Justin
Listed among the promotional blurbs on the back cover are a former oil minister from Saudi Arabia, an MIT school of management fellow, and the former minister of Guyana, giving an indication that Engdahl has more credibility than much of the other conspiratorial literature out there. Make no mistake though, Engdahl is firmly in the camp of new world order theory proponents; that a global totalitarian government is being covertly created by a small, mostly Anglo-American elite. A cursory look at ...more
Doug
Pluto Press could have done a much better job with editing this--don't allow the author to say he experienced the event firsthand without subsequent narration--plus there are typos and mistakes, e.g., Sao Tome and Principe is not a Pacific archipelago.

Otherwise, this is a good 'hidden' history of the last century. "Economic strangulation was London and Washington's response to assertions of national sovereignty from developing states which interfered with their vital assets." An important look a
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Dan
This is the book to read out of the ocean of books published on such subjects since 2001 (although it itself was written in the early 90's and updated for this more recent edition).

It focuses on all the right subjects: oil + economic policies, war + economic interests of the US/UK, First World petroleum transnationals + Third World misery/subjugation, Anglo-American intelligence + less-than-public national goals.

Engdahl, the author, places all these factors into perspective and gives you a cle
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Alexandra
hard to imagine that all those connections and practices can all be based on the greed on oil and power (where oil = power). No one has the proof that all these theories are really true. but when you read it, it makes perfect times. First worldwar, second worldwar... there seems to be a time-piece missing in the book though. Maybe the author had to leave it out?? Very haunting.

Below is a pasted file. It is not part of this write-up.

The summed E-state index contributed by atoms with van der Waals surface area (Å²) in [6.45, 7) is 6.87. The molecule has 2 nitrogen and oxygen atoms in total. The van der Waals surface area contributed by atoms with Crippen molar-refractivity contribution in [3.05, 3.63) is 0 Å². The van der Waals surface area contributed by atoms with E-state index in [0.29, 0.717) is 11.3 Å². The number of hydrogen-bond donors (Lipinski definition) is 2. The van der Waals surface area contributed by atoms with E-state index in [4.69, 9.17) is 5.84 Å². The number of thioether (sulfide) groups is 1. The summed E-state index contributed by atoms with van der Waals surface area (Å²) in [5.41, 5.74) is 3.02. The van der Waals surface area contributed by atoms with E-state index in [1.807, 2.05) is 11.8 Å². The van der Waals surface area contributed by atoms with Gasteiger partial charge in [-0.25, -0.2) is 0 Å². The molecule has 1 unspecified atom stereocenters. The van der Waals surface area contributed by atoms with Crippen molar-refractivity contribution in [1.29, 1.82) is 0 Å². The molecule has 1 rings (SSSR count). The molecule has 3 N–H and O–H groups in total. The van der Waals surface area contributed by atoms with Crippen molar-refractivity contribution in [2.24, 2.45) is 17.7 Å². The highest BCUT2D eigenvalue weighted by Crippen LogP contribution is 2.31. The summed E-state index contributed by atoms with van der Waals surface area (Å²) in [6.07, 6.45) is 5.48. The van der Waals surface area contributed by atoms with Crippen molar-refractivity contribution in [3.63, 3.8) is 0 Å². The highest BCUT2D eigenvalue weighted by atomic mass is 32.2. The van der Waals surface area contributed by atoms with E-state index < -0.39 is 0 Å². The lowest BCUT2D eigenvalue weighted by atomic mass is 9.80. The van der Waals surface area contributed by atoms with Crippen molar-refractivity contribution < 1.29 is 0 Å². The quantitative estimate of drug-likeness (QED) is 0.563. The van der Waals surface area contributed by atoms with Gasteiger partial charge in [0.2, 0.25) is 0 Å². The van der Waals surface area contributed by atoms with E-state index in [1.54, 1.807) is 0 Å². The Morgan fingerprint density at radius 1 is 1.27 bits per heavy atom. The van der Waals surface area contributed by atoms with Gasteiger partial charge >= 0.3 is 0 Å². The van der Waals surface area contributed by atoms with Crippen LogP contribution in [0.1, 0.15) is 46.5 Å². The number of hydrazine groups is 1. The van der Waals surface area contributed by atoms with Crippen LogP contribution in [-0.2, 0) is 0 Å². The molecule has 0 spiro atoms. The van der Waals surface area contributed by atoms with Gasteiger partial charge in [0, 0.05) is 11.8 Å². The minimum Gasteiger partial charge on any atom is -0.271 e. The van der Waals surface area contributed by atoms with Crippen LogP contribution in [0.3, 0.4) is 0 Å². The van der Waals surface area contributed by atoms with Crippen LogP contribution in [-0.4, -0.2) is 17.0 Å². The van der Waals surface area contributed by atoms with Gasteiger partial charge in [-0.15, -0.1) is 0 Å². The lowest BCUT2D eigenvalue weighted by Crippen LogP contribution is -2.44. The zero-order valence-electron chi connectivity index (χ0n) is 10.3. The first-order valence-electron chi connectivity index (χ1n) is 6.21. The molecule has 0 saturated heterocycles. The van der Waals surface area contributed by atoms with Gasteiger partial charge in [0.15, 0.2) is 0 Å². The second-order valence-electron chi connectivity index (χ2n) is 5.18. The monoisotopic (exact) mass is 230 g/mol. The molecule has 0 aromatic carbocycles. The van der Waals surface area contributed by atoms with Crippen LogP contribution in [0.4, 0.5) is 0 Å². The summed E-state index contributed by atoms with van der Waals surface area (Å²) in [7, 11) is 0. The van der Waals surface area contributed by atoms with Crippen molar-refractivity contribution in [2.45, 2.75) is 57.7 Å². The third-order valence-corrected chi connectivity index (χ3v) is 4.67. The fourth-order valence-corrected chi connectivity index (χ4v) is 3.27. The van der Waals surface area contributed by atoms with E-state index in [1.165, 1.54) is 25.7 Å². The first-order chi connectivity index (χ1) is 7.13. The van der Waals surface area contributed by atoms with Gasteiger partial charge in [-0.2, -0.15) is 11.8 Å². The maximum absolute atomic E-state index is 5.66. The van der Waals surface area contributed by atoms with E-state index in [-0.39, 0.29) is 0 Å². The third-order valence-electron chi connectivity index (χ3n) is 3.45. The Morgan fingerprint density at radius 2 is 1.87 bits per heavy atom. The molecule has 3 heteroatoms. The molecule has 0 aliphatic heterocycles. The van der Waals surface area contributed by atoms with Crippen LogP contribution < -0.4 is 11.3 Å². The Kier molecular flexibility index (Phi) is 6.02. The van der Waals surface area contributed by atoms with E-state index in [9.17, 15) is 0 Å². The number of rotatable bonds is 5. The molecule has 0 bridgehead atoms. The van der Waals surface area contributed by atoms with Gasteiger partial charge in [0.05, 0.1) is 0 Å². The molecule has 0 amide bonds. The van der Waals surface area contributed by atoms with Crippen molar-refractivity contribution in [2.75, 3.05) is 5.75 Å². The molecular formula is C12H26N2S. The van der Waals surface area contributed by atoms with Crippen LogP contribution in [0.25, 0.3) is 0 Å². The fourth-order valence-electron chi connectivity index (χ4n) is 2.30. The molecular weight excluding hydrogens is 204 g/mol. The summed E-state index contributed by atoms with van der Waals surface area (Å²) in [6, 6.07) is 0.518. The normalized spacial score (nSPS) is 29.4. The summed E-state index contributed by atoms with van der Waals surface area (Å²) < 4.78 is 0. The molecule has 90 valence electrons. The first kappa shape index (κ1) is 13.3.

Michael
A truly wortwhile work with a very decent factual base. The only downside is concentrating solely on geopolitics (almost without examining the nature of capitalism and economic crisises per se) and US/GB role in some events and conflicts. Still, a must-have for all interested in modern history.
Ermhm
Nov 30, 2009 Ermhm rated it 5 of 5 stars
Shelves: war
Writing is sometimes repetitive or lacking in structure, but there are not many books out there that will give you the big picture like 'A Century Of War' does. It should be read by everyone, and not just once.
K.A.T
Great book, not what you read in traditional history books. A lot of info from what happens behind the scene.
Jpmontz
Excellent Summary of the History of the 20th century related to oil geopolitics
Andrew
I lost this book half-way through, but holy shit was it good.
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American-German freelance journalist, historian and economic researcher. Grew up in Texas, earned a BA in engineering and jurisprudence from Princeton University in 1966, and studied comparative economics at the University of Stockholm from 1969 to 1970. Worked as an economist and freelance journalist in New York and in Europe.